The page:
Send the link below via email or IMCopy
Present to your audienceStart remote presentation
- Invited audience members will follow you as you navigate and present
- People invited to a presentation do not need a Prezi account
- This link expires 10 minutes after you close the presentation
- A maximum of 30 users can follow your presentation
- Learn more about this feature in our knowledge base article
Transcript of Indiana Bat
Have a cellular structure
Metabolize to get and use energy
Grow, develop, & reproduce
Respond to their surroundings
Of the millions of living things on earth,
(Tillery, Enger, & Ross, 2009)
Thousands of plants and animals are threatened or endangered of becoming extinct! One of which is the ...
Unique Special Characteristics...
front limbs connected by thin membrane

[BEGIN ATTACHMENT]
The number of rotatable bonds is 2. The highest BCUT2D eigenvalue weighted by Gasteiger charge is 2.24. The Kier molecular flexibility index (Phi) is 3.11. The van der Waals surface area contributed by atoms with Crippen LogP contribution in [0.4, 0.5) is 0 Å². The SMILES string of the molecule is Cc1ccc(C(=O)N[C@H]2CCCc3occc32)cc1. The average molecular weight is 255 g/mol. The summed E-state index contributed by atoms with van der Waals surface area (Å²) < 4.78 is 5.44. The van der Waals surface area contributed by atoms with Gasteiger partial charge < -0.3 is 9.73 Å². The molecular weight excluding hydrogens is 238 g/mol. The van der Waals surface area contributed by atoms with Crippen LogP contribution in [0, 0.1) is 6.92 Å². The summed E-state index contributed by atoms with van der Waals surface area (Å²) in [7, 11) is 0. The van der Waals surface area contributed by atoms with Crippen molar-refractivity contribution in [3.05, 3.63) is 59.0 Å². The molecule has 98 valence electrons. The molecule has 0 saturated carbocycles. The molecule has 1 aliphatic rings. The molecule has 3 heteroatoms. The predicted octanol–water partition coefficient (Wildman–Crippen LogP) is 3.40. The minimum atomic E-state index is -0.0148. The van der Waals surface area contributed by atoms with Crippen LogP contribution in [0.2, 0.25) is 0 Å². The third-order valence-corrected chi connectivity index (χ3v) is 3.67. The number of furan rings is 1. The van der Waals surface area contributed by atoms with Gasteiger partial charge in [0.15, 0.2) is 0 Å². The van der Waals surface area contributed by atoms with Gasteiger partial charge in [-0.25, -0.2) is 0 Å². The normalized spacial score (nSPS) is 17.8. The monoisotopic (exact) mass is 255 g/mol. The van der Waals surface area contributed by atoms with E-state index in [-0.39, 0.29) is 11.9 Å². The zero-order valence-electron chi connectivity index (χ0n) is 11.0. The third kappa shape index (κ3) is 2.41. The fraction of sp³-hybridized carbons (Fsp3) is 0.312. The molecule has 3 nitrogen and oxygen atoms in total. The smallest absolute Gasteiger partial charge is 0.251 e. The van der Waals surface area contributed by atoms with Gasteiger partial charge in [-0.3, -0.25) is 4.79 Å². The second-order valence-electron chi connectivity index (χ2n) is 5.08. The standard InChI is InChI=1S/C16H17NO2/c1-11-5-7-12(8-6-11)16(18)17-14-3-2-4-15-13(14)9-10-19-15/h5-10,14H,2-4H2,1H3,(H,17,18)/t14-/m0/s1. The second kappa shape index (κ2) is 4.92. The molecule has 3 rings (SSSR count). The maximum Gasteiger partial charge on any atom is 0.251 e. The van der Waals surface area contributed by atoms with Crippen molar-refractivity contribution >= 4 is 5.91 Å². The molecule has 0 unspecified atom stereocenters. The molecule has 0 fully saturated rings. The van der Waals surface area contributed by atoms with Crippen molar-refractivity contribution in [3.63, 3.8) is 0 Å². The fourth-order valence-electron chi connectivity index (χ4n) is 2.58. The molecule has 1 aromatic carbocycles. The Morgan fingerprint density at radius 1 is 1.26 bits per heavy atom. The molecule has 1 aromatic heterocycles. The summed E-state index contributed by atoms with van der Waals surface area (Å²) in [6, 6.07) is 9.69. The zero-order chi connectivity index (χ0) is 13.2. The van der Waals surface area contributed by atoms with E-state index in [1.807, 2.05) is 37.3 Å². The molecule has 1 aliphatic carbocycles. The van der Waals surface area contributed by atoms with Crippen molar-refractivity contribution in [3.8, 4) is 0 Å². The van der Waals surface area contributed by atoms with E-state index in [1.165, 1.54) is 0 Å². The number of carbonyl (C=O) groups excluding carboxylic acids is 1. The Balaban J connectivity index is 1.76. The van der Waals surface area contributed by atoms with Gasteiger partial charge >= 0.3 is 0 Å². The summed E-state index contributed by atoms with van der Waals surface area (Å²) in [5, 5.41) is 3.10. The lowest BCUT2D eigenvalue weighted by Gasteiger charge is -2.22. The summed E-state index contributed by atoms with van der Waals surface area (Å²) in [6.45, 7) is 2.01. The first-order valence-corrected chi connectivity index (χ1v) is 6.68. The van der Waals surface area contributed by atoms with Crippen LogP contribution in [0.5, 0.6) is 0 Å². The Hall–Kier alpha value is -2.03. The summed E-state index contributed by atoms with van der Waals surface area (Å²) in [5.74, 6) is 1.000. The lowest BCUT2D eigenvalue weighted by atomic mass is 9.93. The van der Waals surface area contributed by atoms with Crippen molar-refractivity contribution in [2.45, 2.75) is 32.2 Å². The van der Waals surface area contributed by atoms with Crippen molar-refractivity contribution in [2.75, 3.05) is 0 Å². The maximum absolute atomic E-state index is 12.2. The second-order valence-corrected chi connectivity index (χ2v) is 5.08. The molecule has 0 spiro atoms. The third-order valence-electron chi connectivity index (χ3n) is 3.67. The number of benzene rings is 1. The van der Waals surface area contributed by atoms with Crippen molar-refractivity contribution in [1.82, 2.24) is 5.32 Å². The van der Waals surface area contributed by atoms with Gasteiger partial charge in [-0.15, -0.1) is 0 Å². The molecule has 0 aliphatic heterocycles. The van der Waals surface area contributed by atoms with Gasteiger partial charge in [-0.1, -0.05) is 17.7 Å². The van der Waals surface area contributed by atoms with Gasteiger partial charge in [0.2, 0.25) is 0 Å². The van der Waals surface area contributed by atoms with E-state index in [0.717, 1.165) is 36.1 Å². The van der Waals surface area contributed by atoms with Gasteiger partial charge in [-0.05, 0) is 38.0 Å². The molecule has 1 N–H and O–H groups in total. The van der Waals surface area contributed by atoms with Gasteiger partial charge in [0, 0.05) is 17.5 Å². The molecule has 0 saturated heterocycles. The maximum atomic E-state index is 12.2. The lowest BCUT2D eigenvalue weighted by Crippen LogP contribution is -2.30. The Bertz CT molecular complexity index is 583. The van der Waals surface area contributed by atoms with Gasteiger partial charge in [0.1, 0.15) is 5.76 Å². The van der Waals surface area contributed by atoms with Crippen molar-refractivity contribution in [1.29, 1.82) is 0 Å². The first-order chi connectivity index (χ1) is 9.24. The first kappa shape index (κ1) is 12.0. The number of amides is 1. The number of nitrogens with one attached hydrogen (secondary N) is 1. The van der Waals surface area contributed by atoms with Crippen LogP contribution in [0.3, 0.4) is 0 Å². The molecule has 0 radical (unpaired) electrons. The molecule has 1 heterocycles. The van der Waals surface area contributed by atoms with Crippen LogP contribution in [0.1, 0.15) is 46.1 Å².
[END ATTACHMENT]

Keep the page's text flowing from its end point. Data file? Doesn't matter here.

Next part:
The Indiana Bat has many unique characteristics...
Elongated fingers, connected by a membrane, forming wings
Claw on thumb used for
(Whitaker, Brack, Sparks, Cope, & Johnson, p. 7)
Small brown to black mole-like furred bat
Found in caves and trees throughout the Eastern United States (Whitaker, et al.)
Listed on the Endangered Species List since 1967 (Graham, 1994)
Short neck moves center of gravity to chest enabling flight.
Able to detect:
Able to build a "mental sound map"
(Picture Courtesy of Conservation Fund, 2012)
(Picture courtesy of Uhaul.com)
Bats mate before hibernating in the fall
Fertilization occurs in the spring
Giving birth to a single pup
No known genetic diseases due to difficulty of study
(US Fish and Wildlife Service, 2009)
So why is Indiana bat endangered?
loss of habitat
Indiana bats hibernate in caves
67% of Indiana bats in Indiana hibernate in just 3 caves
Hibernation is interrupted by visitors to the caves
(Picture courtesy of www.siec.k12.in.us)
Roost in trees during summer months
Less appropriate trees, such as shagbark hickory in sunny locations
Bats may eat contaminated insects